"She's been in the country many, many years and has no criminal record whatsoever. She's worked at the same job for decades and owned her own home. She's basically like a perfect citizen, but she's a noncitizen," an advocate helping the family who asked to remain anonymous told me. "She's taking it day by day, and many people in the community are supporting her. It's a terrible situation because she has several children in the school system, and these poor kids are being displaced."
Though Austinites say they've never witnessed such a barrage of raids, the national pace of ICE pickups last week did not exceed that of the Obama administration, immigration attorney Jeremy McKinney told me.
"If you annualize last week's numbers, the current administration would not exceed the number of removals from the Obama administration," said McKinney, a North Carolina–based member of the American Immigration Lawyers Association. "But, since Obama's directive in November 2014, the operations had specific targets, and if other people around were undocumented and they didn't fall within the administration's priorities, they were not taken in."
Now, McKinney said, ICE has "returned to collateral damage," meaning the agency will pick up anyone in the process of seizing their target—just as they did prior to November 2014.
"I can tell you in my region in North Carolina, South Carolina, and Georgia enforcement is always intense, so what we're seeing so far is nothing new to us," he said. "It's very consistent with the way things were up until we had this brief moment of clarity saying we need to fill [immigrant detention] beds with people with felony convictions."
ICE claimed it apprehended 51 immigrants in the Austin area, but the Mexican consul general, Carlos Gonzalez Gutierrez, told me 53 Mexican nationals were detained Thursday through Sunday, with 30 picked up last Friday alone—nearly ten times the typical daily number. Advocates estimate that at least a dozen Central Americans were also detained.
"A significant number of the people we interviewed were caught in the process of ICE detaining some other target," Gutierrez said, noting that colleagues in his office had not seen such a "significant spike" in the past 15 years. "I saw hardworking people detained who have been living in this country for many years with established roots and children."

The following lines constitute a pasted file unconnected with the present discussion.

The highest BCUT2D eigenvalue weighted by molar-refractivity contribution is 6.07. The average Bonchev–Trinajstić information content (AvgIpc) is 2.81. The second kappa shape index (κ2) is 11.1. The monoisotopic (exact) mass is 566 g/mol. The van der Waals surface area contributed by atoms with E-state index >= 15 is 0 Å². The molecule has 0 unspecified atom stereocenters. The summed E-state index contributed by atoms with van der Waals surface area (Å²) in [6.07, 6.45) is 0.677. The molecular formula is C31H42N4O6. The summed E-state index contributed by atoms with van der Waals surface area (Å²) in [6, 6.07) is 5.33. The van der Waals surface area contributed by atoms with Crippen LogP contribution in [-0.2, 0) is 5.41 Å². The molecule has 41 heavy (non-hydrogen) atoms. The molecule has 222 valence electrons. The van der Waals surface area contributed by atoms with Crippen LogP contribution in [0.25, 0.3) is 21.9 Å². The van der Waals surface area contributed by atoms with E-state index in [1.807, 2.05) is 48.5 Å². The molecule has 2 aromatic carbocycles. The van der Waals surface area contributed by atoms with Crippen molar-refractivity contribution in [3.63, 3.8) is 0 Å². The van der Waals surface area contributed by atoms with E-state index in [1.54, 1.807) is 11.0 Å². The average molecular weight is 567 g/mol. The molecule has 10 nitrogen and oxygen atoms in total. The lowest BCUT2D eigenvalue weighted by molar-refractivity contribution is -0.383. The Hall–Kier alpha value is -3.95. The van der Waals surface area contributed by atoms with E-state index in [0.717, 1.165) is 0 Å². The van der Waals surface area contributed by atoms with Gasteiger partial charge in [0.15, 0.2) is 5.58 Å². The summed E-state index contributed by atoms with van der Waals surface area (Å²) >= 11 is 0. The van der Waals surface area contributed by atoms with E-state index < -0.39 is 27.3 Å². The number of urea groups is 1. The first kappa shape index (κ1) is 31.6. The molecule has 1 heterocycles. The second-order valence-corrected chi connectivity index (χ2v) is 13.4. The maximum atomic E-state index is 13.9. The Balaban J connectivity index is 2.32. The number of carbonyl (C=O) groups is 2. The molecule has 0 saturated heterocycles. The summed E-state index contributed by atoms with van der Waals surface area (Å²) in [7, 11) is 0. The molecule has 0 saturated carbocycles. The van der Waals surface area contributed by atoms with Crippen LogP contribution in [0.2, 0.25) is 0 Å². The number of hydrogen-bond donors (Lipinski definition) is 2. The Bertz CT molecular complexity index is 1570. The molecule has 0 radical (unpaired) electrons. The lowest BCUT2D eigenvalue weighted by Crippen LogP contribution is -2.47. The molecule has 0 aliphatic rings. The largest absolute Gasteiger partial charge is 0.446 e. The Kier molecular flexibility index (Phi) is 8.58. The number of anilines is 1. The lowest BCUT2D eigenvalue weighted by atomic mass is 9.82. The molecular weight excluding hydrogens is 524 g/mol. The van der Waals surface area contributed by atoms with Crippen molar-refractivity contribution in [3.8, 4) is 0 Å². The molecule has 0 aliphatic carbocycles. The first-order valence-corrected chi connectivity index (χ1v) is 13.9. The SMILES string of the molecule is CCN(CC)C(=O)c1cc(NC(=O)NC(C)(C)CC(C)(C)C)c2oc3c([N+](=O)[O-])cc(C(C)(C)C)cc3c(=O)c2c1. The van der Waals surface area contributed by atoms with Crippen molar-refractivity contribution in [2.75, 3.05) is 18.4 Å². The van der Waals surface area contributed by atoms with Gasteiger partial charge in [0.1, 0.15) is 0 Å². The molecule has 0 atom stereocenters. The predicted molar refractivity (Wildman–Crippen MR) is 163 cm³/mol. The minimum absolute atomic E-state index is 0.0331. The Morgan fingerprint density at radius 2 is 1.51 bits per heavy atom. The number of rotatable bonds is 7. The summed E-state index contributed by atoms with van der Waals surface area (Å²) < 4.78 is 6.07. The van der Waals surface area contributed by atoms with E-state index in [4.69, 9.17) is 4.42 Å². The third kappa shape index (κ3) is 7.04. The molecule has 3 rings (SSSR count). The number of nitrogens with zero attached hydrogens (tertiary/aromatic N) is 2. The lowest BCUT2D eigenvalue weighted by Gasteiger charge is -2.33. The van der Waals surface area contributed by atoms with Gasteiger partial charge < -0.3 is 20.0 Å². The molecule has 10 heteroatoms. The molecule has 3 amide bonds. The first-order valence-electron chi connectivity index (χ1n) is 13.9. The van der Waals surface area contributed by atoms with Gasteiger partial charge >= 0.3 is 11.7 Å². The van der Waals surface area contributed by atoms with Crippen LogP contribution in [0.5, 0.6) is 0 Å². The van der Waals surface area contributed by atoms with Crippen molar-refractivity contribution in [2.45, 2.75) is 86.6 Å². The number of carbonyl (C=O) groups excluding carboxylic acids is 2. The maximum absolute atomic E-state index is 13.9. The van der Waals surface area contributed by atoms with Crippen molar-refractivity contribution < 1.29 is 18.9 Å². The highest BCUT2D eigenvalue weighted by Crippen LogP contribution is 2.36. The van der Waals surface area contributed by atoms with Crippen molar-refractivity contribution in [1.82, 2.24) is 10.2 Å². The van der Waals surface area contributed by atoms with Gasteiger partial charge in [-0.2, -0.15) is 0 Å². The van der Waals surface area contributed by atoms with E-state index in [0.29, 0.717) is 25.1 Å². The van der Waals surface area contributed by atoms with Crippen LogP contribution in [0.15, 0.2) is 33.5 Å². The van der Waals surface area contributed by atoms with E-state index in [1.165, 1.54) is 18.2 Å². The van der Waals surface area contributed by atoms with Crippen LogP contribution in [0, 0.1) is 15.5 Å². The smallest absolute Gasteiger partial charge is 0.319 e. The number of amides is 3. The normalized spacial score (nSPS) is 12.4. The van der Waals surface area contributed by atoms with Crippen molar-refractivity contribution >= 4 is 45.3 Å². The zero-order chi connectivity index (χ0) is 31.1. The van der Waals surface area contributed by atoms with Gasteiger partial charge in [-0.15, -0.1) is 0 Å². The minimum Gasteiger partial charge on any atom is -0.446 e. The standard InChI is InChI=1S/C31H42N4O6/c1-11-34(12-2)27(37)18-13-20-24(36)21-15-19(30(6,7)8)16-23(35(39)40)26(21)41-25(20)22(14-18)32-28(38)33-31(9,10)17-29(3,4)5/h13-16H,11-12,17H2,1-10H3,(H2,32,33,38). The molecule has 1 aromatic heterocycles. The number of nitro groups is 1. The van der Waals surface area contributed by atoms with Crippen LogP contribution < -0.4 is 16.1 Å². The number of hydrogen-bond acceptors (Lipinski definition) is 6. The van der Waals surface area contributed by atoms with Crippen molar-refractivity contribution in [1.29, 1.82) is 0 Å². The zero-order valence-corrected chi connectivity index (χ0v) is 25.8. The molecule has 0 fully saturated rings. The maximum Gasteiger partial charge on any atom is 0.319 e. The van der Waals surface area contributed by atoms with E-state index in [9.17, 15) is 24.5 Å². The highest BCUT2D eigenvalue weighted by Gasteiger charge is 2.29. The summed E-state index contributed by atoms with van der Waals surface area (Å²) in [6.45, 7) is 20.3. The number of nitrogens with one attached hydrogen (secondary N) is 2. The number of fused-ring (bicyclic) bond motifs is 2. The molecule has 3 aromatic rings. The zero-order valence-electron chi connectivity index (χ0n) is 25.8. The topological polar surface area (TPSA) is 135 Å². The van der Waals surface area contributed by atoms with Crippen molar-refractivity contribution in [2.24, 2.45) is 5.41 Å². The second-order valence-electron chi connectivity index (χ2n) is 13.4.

Cesar Sanchez Ramirez was one of those hardworking people. Patricia described her husband, who came to the States at age 18, as industrious or compassionate. He has held the same job doing electrical repairs for the past seven years and supported her through surgery and sickness.
"I'm in and out of the hospital because of diabetes, and I just had five hernias removed in May. My husband had to take care of me—he even had to change my diapers. I was out of work, and he paid for everything," Sanchez told me. "He's so sweet. He draws pictures for me of hearts and of my name in his name. He's never been in trouble. We just work all week, go to the grocery store on the weekend, go to church on Sunday, and then get ready to work again."
He has also become like the father of her two children.
"We met at a club in Austin, and he kept asking me to dance again and again," reminisced Sanchez, recalling the black-and-white sparkly top she wore that Saturday night eight years ago. "He was very nice and respectful and walked me to my car… I was abused as a child, and then my son's father was abusive. Then that night I was finally blessed with a good man. But now he's not here."
We discussed in detail the POSING RIGHT WING CHRISTIAN RIGHT were all OLD WORLD MERCHANTS OF VENICE GLOBAL 1% CATHOLIC FREEMASONS pretending to be protestant or evangelical PASTORS. The US Christian right drove MOVING FORWARD CONTINUOUS WARS -----it drove US CITIES AS FAILED STATE and rural counties as global drug and violence by dismantling social safety net programs at the same time sending all US corporations overseas to build Foreign Economic Zones.
It is those same FAKE 5% RELIGIOUS LEADERS who make up that right wing policy stance shouting at those 99% of poor and working class. All the policies of REAGAN/CLINTON were far-right wing global 1% extreme wealth extreme poverty----all these policies KILLED 99% OF FAMILY STRUCTURES IN US AND GLOBALLY----and the FAKE religious right were pushing all these policies.
What created much of the tension in US marriages? The breaking of labor unions with mass unemployment for our 99% US black, white, and brown
men. Wives working while men have no employment -----creates great tension for many families. Did women take those labor union industrial jobs from our US men? Of course not----the TENSIONS IN US FAMILY THESE FEW DECADES OF MOVING FORWARD IS DELIBERATE----IT IS GREAT LEAP FORWARD ----MAO MARXISM COMES TO US.
MAO MARXISM or global banking 1% extreme wealth extreme poverty FAR-RIGHT LIBERTARIAN MARXISM------did this same thing in China---broke down all ideals of family to make the STATE/RICH/CORPORATIONS the only family Chinese citizens held as supreme.
Here are left social progressives shouting back in Clinton era 1990s-----that families in US were under attack by global neo-liberalism
'POVERTY TERMED A DIVORCE FACTOR
By ROBERT PEAR,
Published: January 15, 1993
WASHINGTON, Jan. 14— Poverty is a major factor contributing to the breakup of American families, the Census Bureau said today.
More generally, it said, stresses associated with economic insecurity and financial need make it more likely that families will dissolve.
"Poor two-parent families were about twice as likely to break up as were two-parent families not in poverty," said Donald J. Hernandez, the Census Bureau demographer who wrote the report'.
Who created US poverty? MOVING FORWARD US CITIES AS FOREIGN ECONOMIC ZONES------Clinton/Bush/Obama as Robber Baron 5% pols and players working for global 1% banking.